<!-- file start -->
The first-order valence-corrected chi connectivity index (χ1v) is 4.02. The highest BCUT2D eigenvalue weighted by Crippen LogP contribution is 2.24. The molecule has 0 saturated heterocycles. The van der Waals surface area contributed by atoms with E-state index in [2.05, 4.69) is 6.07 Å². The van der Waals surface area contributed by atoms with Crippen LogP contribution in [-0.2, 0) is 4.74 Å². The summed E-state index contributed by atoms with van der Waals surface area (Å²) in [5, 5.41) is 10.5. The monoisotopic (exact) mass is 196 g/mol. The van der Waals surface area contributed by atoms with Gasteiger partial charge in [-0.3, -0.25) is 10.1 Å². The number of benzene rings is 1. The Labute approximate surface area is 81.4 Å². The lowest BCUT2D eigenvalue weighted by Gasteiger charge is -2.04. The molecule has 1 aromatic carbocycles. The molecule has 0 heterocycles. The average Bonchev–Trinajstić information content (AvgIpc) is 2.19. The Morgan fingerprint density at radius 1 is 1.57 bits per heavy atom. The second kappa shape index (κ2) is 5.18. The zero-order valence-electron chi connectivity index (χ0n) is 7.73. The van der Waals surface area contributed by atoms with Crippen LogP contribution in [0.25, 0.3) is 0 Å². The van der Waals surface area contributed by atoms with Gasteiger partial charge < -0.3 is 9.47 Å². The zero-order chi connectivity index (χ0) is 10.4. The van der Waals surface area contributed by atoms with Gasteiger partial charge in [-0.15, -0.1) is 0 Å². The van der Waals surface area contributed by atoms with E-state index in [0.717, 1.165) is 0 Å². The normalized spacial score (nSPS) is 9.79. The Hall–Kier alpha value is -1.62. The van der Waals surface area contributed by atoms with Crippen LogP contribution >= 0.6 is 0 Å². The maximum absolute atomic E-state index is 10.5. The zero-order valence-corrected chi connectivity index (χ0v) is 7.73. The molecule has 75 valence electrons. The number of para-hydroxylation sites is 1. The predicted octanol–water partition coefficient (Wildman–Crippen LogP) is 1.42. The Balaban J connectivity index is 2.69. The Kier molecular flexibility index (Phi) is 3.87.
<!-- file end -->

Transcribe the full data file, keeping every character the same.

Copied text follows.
The first-order valence-corrected chi connectivity index (χ1v) is 4.02. The highest BCUT2D eigenvalue weighted by Crippen LogP contribution is 2.24. The molecule has 0 saturated heterocycles. The van der Waals surface area contributed by atoms with E-state index in [2.05, 4.69) is 6.07 Å². The van der Waals surface area contributed by atoms with Crippen LogP contribution in [-0.2, 0) is 4.74 Å². The summed E-state index contributed by atoms with van der Waals surface area (Å²) in [5, 5.41) is 10.5. The monoisotopic (exact) mass is 196 g/mol. The van der Waals surface area contributed by atoms with Gasteiger partial charge in [-0.3, -0.25) is 10.1 Å². The number of benzene rings is 1. The Labute approximate surface area is 81.4 Å². The lowest BCUT2D eigenvalue weighted by Gasteiger charge is -2.04. The molecule has 1 aromatic carbocycles. The molecule has 0 heterocycles. The average Bonchev–Trinajstić information content (AvgIpc) is 2.19. The Morgan fingerprint density at radius 1 is 1.57 bits per heavy atom. The second kappa shape index (κ2) is 5.18. The zero-order valence-electron chi connectivity index (χ0n) is 7.73. The van der Waals surface area contributed by atoms with Crippen LogP contribution in [0.25, 0.3) is 0 Å². The van der Waals surface area contributed by atoms with Gasteiger partial charge < -0.3 is 9.47 Å². The zero-order chi connectivity index (χ0) is 10.4. The van der Waals surface area contributed by atoms with Gasteiger partial charge in [-0.15, -0.1) is 0 Å². The van der Waals surface area contributed by atoms with E-state index in [0.717, 1.165) is 0 Å². The normalized spacial score (nSPS) is 9.79. The Hall–Kier alpha value is -1.62. The van der Waals surface area contributed by atoms with Crippen LogP contribution >= 0.6 is 0 Å². The maximum absolute atomic E-state index is 10.5. The zero-order valence-corrected chi connectivity index (χ0v) is 7.73. The molecule has 75 valence electrons. The number of para-hydroxylation sites is 1. The predicted octanol–water partition coefficient (Wildman–Crippen LogP) is 1.42. The Balaban J connectivity index is 2.69. The Kier molecular flexibility index (Phi) is 3.87.